Hyde Pier is a great way to look out into the bay, and I saw some sea lions playing around in the water. Apparently they’ve been biting people, though, so I would not go swimming at the nearby beach if I were you.
Chrissy Field is just a gorgeous place. Not only do you get perfect views of the Golden Gate bridge, you also get to see some of the Bay’s local ecosystem. It’s a huge success story in urban conservation. The beach is lined with scrub and flowers lovingly planted, and the bright yellow California poppies made the sea air smell so flowery.
Palace of Fine Arts
I almost didn’t bother going across the street to the palace of fine arts, but I am so so so so glad that I did!
My jaw actually dropped when taking in the size of this work of art. The pictures I looked online at didn’t do the sheer size justice. It’s massive, rivaling the pantheon in Rome for size and craftsmanship.
It was built to both demonstrate highly skilled craftsmanship and to incorporate California’s natural beauty by letting plants and animals flourish all around it. And indeed, next to a panel of the centaur war, you have turtles swimming, songbirds singing, and herons staring at you motionless like creepy weirdos.
This is yet another place I’d stay all day if I had the time.
Hiking to the Golden Gate Bridge (aka that one place where they filmed Full House)
Surprising myself, I managed to walk all the way to the base of the Golden Gate bridge. With waning energy, I had to choose between Fort Point and the Bridge Trail. Choosing the Bridge Trail, I was treated to what looks like a stairway to heaven. See for yourself:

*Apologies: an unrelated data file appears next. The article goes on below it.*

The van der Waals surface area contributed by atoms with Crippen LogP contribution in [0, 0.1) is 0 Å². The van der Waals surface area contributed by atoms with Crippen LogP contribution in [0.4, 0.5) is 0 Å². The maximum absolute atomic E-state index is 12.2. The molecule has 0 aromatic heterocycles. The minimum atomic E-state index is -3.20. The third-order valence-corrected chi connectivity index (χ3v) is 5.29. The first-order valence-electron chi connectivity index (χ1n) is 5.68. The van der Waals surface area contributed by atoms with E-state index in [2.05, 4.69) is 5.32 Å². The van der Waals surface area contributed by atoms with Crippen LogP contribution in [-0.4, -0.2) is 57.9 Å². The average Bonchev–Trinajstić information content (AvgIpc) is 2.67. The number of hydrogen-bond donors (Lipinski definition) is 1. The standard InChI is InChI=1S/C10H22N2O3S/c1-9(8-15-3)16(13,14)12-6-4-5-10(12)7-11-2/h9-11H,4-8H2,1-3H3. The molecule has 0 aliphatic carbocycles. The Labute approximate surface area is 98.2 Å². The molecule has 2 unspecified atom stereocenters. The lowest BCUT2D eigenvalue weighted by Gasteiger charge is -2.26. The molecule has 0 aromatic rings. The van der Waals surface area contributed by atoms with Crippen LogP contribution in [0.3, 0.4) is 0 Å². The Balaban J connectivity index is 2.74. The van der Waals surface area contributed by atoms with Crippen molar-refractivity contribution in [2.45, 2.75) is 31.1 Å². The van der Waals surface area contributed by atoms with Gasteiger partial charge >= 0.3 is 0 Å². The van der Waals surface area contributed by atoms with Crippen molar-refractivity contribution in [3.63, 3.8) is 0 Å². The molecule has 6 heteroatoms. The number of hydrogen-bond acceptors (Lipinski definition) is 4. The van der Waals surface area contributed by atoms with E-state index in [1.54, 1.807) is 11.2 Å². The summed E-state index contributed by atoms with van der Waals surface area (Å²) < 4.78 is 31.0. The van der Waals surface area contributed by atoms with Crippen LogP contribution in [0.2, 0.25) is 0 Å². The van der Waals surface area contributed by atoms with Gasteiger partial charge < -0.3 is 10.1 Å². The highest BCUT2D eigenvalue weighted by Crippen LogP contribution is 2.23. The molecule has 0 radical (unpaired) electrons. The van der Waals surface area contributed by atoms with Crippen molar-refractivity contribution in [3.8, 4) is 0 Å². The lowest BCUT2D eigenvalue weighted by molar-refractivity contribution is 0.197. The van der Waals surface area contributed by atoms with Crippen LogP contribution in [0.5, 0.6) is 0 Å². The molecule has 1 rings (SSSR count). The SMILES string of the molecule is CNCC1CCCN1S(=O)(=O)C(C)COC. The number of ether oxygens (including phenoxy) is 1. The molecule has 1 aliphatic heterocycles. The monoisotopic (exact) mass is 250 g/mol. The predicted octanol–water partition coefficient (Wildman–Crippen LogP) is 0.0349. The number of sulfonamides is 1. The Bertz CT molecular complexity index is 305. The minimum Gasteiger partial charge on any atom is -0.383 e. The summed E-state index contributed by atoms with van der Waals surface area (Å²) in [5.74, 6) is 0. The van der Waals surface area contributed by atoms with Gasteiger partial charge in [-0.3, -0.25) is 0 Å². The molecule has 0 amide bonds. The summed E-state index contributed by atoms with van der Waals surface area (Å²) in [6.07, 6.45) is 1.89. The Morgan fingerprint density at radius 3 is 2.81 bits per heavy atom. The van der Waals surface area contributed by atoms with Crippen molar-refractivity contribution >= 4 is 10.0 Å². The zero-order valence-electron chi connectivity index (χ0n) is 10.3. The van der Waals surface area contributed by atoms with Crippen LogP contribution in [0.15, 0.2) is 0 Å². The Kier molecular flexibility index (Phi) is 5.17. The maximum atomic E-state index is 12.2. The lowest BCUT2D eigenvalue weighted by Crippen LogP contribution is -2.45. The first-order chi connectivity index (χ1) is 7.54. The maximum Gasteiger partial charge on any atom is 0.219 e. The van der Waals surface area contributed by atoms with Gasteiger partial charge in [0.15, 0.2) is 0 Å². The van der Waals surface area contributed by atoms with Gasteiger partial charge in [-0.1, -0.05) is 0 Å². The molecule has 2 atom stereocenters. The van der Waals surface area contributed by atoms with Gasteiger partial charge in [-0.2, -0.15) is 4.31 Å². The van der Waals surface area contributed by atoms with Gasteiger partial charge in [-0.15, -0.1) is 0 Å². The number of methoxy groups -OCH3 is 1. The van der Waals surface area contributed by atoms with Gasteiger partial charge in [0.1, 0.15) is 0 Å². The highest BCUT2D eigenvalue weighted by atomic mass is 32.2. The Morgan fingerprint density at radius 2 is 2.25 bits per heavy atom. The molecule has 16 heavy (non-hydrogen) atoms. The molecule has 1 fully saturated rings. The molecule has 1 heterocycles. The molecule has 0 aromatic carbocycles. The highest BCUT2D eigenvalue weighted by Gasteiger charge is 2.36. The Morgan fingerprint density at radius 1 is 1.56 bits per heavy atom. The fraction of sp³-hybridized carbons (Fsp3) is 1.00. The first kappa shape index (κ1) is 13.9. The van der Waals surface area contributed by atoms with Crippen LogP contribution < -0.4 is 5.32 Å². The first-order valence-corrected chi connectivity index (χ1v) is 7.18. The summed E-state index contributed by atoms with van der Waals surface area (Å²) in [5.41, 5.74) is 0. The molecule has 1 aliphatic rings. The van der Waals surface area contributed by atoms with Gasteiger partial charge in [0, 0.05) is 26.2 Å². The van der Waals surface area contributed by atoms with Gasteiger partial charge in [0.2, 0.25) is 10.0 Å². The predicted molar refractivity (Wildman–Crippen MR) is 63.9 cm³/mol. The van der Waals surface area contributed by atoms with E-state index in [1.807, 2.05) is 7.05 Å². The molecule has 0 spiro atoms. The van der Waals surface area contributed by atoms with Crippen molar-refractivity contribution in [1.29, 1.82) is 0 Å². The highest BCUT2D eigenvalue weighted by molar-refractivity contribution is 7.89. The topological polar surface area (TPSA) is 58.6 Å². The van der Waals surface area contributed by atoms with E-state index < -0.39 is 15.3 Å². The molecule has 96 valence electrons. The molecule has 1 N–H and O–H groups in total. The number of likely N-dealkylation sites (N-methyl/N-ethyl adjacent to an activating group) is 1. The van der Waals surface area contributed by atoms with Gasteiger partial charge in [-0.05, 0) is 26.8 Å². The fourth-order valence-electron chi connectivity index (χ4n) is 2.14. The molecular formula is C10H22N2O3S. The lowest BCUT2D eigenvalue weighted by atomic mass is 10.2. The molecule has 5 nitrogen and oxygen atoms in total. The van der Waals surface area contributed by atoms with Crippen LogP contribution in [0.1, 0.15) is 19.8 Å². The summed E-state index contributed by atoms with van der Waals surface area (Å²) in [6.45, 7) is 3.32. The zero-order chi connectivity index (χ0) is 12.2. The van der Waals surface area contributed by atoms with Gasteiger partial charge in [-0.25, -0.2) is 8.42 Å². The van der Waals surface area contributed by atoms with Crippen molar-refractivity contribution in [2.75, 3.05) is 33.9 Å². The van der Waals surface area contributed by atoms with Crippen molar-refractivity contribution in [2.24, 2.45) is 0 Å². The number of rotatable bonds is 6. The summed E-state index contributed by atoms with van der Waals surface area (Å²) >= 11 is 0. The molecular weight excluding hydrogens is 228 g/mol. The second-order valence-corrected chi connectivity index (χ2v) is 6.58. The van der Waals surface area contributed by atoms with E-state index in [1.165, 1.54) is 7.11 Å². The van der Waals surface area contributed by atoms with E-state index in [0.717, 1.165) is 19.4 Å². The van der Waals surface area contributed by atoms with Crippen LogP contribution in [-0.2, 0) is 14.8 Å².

With countless flowers growing on all sides and sea lions swimming in the bay below, I was awestruck once again by how such a dense city is able to successfully preserve its ecosystem. This was my favorite part of the day, just enjoying the trails and views of the golden gate bridge in the perfect weather.
Once you get to the head of the trail, there’s a little restaurant, park, and a few exhibits about the Golden Gate bridge. Really liked learning how the bridge manages to stay upright despite the wind and pressure it faces, and was inspired to hear about the anti-suicide measures being put into place soon.
By this point, it was 2pm and I was afraid if I got too hungry, it’d ruin my day. (Lame, I know but I am hugely food motivated). So I actually went back to the boat to get some lunch before heading back out to explore some more.
Trolley Times pt 2
Reentering the city feeling refreshed and rejuvenated, I decided to make the most of my Muni day pass and ride the trolley everywhere.